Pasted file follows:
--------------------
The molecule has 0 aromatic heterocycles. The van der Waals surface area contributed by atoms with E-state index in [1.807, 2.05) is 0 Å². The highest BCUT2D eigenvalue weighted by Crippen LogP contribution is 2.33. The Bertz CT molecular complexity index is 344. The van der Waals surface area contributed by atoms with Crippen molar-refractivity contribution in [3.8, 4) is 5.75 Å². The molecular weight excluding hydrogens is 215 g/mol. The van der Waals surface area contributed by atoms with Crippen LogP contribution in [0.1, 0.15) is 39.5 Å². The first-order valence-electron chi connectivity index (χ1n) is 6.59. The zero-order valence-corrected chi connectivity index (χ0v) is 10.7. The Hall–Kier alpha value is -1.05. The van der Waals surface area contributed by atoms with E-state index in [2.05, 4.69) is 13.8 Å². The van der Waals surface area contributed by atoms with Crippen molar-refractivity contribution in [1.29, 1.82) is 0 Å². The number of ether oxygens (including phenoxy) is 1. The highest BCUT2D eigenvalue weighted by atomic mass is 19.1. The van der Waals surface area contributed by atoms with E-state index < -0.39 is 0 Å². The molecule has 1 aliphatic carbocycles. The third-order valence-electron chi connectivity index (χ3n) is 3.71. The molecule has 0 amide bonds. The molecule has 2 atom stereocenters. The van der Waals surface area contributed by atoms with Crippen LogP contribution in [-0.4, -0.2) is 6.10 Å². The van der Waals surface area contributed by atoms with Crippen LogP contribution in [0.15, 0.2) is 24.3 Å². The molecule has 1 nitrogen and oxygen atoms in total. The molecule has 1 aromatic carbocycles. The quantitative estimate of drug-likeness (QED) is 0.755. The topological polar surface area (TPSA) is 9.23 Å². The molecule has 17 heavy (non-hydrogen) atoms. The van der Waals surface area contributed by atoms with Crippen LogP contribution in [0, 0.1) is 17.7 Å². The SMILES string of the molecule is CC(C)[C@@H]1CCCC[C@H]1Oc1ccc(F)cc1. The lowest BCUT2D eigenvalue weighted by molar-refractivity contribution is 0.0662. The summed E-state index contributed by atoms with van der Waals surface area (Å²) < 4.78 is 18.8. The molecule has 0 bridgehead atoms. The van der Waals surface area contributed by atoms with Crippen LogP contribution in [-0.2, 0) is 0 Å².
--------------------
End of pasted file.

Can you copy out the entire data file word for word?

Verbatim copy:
The molecule has 0 aromatic heterocycles. The van der Waals surface area contributed by atoms with E-state index in [1.807, 2.05) is 0 Å². The highest BCUT2D eigenvalue weighted by Crippen LogP contribution is 2.33. The Bertz CT molecular complexity index is 344. The van der Waals surface area contributed by atoms with Crippen molar-refractivity contribution in [3.8, 4) is 5.75 Å². The molecular weight excluding hydrogens is 215 g/mol. The van der Waals surface area contributed by atoms with Crippen LogP contribution in [0.1, 0.15) is 39.5 Å². The first-order valence-electron chi connectivity index (χ1n) is 6.59. The zero-order valence-corrected chi connectivity index (χ0v) is 10.7. The Hall–Kier alpha value is -1.05. The van der Waals surface area contributed by atoms with E-state index in [2.05, 4.69) is 13.8 Å². The van der Waals surface area contributed by atoms with Crippen molar-refractivity contribution in [1.29, 1.82) is 0 Å². The number of ether oxygens (including phenoxy) is 1. The highest BCUT2D eigenvalue weighted by atomic mass is 19.1. The van der Waals surface area contributed by atoms with E-state index < -0.39 is 0 Å². The molecule has 1 aliphatic carbocycles. The third-order valence-electron chi connectivity index (χ3n) is 3.71. The molecule has 0 amide bonds. The molecule has 2 atom stereocenters. The van der Waals surface area contributed by atoms with Crippen LogP contribution in [-0.4, -0.2) is 6.10 Å². The van der Waals surface area contributed by atoms with Crippen LogP contribution in [0.15, 0.2) is 24.3 Å². The molecule has 1 nitrogen and oxygen atoms in total. The molecule has 1 aromatic carbocycles. The quantitative estimate of drug-likeness (QED) is 0.755. The topological polar surface area (TPSA) is 9.23 Å². The molecule has 17 heavy (non-hydrogen) atoms. The van der Waals surface area contributed by atoms with Crippen LogP contribution in [0, 0.1) is 17.7 Å². The SMILES string of the molecule is CC(C)[C@@H]1CCCC[C@H]1Oc1ccc(F)cc1. The lowest BCUT2D eigenvalue weighted by molar-refractivity contribution is 0.0662. The summed E-state index contributed by atoms with van der Waals surface area (Å²) < 4.78 is 18.8. The molecule has 0 bridgehead atoms. The van der Waals surface area contributed by atoms with Crippen LogP contribution in [-0.2, 0) is 0 Å².